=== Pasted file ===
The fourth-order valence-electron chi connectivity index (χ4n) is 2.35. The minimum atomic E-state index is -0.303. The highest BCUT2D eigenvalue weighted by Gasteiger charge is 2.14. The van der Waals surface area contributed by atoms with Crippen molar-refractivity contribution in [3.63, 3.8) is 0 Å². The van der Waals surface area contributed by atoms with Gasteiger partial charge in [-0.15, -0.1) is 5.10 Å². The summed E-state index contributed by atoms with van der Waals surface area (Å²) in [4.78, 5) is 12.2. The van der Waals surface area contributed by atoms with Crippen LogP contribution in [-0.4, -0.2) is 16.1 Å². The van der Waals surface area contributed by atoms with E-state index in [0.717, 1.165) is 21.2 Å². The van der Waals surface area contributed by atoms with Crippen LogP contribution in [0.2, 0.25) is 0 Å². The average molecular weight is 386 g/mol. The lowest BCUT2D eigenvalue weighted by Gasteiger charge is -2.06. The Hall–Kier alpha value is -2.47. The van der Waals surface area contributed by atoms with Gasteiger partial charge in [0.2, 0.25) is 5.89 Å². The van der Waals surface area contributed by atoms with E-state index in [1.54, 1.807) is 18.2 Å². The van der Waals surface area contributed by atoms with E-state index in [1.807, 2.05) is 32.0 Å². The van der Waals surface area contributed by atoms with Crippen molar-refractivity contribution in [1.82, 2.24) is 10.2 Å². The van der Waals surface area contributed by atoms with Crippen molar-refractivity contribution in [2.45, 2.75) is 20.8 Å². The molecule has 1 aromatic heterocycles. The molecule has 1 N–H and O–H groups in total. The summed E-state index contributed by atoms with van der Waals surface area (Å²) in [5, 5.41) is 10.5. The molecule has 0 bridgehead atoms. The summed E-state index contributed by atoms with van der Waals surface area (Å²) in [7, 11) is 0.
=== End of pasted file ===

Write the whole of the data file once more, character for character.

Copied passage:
The fourth-order valence-electron chi connectivity index (χ4n) is 2.35. The minimum atomic E-state index is -0.303. The highest BCUT2D eigenvalue weighted by Gasteiger charge is 2.14. The van der Waals surface area contributed by atoms with Crippen molar-refractivity contribution in [3.63, 3.8) is 0 Å². The van der Waals surface area contributed by atoms with Gasteiger partial charge in [-0.15, -0.1) is 5.10 Å². The summed E-state index contributed by atoms with van der Waals surface area (Å²) in [4.78, 5) is 12.2. The van der Waals surface area contributed by atoms with Crippen LogP contribution in [-0.4, -0.2) is 16.1 Å². The van der Waals surface area contributed by atoms with E-state index in [0.717, 1.165) is 21.2 Å². The van der Waals surface area contributed by atoms with Crippen LogP contribution in [0.2, 0.25) is 0 Å². The average molecular weight is 386 g/mol. The lowest BCUT2D eigenvalue weighted by Gasteiger charge is -2.06. The Hall–Kier alpha value is -2.47. The van der Waals surface area contributed by atoms with Gasteiger partial charge in [0.2, 0.25) is 5.89 Å². The van der Waals surface area contributed by atoms with E-state index in [1.54, 1.807) is 18.2 Å². The van der Waals surface area contributed by atoms with E-state index in [1.807, 2.05) is 32.0 Å². The van der Waals surface area contributed by atoms with Crippen molar-refractivity contribution in [1.82, 2.24) is 10.2 Å². The van der Waals surface area contributed by atoms with Crippen molar-refractivity contribution in [2.45, 2.75) is 20.8 Å². The molecule has 1 aromatic heterocycles. The molecule has 1 N–H and O–H groups in total. The summed E-state index contributed by atoms with van der Waals surface area (Å²) in [5, 5.41) is 10.5. The molecule has 0 bridgehead atoms. The summed E-state index contributed by atoms with van der Waals surface area (Å²) in [7, 11) is 0.